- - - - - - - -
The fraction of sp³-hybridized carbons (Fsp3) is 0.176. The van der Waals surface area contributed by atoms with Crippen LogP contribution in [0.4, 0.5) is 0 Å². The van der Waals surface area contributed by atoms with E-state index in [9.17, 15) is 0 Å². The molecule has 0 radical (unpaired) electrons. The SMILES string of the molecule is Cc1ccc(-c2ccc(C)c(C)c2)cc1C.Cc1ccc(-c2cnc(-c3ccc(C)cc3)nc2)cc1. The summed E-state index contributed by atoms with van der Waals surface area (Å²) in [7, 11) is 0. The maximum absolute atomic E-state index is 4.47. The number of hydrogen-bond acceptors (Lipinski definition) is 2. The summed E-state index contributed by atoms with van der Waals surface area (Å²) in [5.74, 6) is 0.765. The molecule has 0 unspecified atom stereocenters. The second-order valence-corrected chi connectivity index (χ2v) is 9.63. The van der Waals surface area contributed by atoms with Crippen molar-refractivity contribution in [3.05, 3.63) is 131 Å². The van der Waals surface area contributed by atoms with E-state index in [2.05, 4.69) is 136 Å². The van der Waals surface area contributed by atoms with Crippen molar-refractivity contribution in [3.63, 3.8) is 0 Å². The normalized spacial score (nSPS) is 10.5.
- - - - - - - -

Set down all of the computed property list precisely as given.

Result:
The fraction of sp³-hybridized carbons (Fsp3) is 0.176. The van der Waals surface area contributed by atoms with Crippen LogP contribution in [0.4, 0.5) is 0 Å². The van der Waals surface area contributed by atoms with E-state index in [9.17, 15) is 0 Å². The molecule has 0 radical (unpaired) electrons. The SMILES string of the molecule is Cc1ccc(-c2ccc(C)c(C)c2)cc1C.Cc1ccc(-c2cnc(-c3ccc(C)cc3)nc2)cc1. The summed E-state index contributed by atoms with van der Waals surface area (Å²) in [7, 11) is 0. The maximum absolute atomic E-state index is 4.47. The number of hydrogen-bond acceptors (Lipinski definition) is 2. The summed E-state index contributed by atoms with van der Waals surface area (Å²) in [5.74, 6) is 0.765. The molecule has 0 unspecified atom stereocenters. The second-order valence-corrected chi connectivity index (χ2v) is 9.63. The van der Waals surface area contributed by atoms with Crippen molar-refractivity contribution in [3.05, 3.63) is 131 Å². The van der Waals surface area contributed by atoms with E-state index in [2.05, 4.69) is 136 Å². The van der Waals surface area contributed by atoms with Crippen molar-refractivity contribution in [3.63, 3.8) is 0 Å². The normalized spacial score (nSPS) is 10.5.